With this announcement, Bukele is defying a Supreme Court's decision, which declared inadmissible a Defense Ministry's appeal that sought to stop inspections of military archives.
"Digging into the documents related to El Mozote massacre is not worth it. If they had been sensitive or important, I would have had them destroyed," Bukele said without clarifying why he has not handed them over to the Court and the Prosecutor's Office.
San Francisco Gotera city's Judge Jorge Guzman has attempted to access military archives related to the civil war (1980-1992) on four occasions, but the Armed Forces have rejected his request.
#ElSalvador | Salvadoran soldiers on Monday prevented Judge Jorge Guzman from examining documents filed in the records of the General State of the Armed Forces, in regards to the massacre of about 1000 farmers from El Mozote in 1981. ��https://t.co/sVwhF7hGlL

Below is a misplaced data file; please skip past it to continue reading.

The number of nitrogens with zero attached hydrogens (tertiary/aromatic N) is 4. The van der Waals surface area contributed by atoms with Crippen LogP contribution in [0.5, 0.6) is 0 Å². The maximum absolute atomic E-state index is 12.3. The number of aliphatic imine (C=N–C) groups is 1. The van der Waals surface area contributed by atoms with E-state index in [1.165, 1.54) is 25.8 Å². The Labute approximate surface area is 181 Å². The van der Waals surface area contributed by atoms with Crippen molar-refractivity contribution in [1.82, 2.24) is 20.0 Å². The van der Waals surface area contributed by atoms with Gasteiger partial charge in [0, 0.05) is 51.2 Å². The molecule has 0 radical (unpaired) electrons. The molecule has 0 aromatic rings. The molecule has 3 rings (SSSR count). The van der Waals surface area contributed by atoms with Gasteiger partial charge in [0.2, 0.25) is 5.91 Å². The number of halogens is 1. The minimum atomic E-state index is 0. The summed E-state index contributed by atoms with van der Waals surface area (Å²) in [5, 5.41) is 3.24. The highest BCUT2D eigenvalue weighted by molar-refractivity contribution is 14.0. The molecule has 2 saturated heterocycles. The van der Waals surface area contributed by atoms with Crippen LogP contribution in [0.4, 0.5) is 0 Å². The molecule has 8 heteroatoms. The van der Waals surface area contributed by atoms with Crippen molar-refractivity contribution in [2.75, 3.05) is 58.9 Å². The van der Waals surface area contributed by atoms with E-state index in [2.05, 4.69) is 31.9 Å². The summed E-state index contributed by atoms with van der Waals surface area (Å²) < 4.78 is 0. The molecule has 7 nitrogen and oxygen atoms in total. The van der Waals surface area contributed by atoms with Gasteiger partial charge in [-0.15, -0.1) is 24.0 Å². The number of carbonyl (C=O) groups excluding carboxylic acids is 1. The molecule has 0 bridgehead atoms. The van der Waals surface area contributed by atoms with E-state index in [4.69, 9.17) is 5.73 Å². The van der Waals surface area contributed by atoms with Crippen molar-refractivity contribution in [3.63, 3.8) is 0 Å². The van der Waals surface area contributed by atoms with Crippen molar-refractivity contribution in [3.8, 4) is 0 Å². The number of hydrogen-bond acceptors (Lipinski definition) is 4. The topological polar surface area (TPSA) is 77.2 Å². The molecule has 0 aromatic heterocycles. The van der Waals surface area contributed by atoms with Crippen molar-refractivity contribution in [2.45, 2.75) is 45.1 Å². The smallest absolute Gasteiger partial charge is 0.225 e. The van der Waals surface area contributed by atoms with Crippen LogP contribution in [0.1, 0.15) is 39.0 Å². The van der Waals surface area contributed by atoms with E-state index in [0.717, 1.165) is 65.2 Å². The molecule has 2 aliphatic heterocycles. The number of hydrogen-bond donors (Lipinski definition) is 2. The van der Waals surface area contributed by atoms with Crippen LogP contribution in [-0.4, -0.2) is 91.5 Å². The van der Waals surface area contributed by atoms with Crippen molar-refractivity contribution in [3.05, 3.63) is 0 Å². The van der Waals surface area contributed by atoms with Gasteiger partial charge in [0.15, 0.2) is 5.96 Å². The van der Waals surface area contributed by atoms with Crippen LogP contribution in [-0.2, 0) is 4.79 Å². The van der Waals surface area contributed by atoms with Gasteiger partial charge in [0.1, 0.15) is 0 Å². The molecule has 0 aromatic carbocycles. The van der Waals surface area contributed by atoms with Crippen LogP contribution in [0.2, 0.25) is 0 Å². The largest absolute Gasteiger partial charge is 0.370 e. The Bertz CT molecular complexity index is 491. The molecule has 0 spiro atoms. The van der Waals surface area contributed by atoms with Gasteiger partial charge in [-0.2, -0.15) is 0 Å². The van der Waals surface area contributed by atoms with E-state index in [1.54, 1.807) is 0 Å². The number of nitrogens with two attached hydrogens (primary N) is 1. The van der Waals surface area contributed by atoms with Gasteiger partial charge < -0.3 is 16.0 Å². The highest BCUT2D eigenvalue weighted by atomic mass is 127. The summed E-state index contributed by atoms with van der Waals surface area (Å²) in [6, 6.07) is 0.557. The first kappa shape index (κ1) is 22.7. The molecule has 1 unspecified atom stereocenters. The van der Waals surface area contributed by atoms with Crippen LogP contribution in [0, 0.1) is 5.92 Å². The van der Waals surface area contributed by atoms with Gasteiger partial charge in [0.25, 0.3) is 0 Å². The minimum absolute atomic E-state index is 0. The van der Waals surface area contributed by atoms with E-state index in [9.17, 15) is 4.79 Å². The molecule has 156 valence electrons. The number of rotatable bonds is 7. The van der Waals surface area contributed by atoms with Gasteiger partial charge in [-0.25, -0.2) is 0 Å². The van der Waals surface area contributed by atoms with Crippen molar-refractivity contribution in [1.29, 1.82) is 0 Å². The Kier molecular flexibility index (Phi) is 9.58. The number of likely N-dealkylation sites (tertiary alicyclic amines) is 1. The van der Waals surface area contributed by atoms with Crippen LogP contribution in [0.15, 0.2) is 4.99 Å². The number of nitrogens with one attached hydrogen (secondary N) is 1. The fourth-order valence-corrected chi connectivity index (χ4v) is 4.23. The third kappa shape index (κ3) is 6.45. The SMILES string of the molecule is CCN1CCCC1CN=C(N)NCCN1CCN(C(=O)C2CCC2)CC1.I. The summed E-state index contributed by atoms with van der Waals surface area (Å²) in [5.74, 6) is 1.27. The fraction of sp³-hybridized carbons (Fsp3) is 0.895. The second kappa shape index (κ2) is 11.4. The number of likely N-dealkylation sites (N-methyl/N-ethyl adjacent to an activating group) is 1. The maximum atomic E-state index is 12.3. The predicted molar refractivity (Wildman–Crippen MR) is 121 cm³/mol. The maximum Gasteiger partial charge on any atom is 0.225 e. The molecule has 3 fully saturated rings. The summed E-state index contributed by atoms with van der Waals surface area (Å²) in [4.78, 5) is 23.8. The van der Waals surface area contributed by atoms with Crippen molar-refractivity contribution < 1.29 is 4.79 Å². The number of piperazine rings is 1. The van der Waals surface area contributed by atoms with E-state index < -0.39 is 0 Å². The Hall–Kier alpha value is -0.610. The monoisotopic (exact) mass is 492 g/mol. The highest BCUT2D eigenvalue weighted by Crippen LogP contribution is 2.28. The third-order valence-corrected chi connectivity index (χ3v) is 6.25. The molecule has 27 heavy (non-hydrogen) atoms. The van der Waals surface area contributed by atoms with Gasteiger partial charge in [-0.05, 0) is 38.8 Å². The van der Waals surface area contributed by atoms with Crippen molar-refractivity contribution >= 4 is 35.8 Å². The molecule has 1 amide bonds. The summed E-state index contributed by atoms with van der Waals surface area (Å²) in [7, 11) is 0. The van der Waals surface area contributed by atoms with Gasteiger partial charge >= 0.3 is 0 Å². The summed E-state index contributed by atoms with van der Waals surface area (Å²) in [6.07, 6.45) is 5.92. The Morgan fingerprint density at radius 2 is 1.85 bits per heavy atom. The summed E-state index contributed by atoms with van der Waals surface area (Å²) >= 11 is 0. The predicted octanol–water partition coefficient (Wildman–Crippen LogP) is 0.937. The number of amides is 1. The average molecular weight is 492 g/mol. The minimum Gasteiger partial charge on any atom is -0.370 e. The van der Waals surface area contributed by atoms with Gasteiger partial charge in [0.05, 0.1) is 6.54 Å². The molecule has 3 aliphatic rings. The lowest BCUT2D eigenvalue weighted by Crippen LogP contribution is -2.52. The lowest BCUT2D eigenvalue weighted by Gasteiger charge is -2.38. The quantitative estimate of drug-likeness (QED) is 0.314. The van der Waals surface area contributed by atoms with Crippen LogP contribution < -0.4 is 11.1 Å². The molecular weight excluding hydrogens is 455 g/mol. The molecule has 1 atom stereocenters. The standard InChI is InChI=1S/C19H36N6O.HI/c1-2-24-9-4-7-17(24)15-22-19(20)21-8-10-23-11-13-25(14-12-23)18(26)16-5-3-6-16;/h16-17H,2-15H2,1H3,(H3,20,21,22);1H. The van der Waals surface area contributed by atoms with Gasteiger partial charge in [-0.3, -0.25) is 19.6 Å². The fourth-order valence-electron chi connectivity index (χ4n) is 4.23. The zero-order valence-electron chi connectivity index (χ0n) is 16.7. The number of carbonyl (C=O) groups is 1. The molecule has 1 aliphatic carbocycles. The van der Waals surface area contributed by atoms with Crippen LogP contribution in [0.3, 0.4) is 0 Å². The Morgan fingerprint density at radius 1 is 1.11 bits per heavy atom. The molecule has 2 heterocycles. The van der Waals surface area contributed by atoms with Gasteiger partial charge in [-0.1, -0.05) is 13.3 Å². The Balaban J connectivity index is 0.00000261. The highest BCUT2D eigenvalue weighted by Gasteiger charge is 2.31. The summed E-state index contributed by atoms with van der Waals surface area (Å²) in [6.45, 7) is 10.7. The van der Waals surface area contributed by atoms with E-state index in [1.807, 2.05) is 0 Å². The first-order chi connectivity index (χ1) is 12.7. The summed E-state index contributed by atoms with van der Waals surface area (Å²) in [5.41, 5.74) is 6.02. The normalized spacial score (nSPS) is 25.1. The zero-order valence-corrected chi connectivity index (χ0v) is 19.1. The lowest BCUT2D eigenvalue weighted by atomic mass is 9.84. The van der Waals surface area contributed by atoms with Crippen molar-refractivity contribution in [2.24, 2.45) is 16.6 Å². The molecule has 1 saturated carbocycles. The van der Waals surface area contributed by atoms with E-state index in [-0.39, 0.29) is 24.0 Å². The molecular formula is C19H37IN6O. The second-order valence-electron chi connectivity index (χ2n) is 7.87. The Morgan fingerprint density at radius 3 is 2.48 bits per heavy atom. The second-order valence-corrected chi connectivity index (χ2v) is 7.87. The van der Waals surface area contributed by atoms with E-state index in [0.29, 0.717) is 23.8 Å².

"The judge's attempts are a show and a farce. If he hasn't been allowed to access to the files, it's because the Armed Forces' military bases are not holding the documents related to the massacre," Bukele said.
On Sept. 24, the president announced that he had declassified a series of military files related to the massacre perpetrated by the Atlacatl Battalion, which was trained by Washington to overthrow communism in the country.
"I determine that the 'El Mozote' archives are not secret and therefore must be released," Bukele assured then.
The lawyer of the massacre's victims condemned the government's attitude as he assured that "Bukele is lying. Either the documents were destroyed illegally, or he is complicit in the Armed Forces' conspiracy of concealment."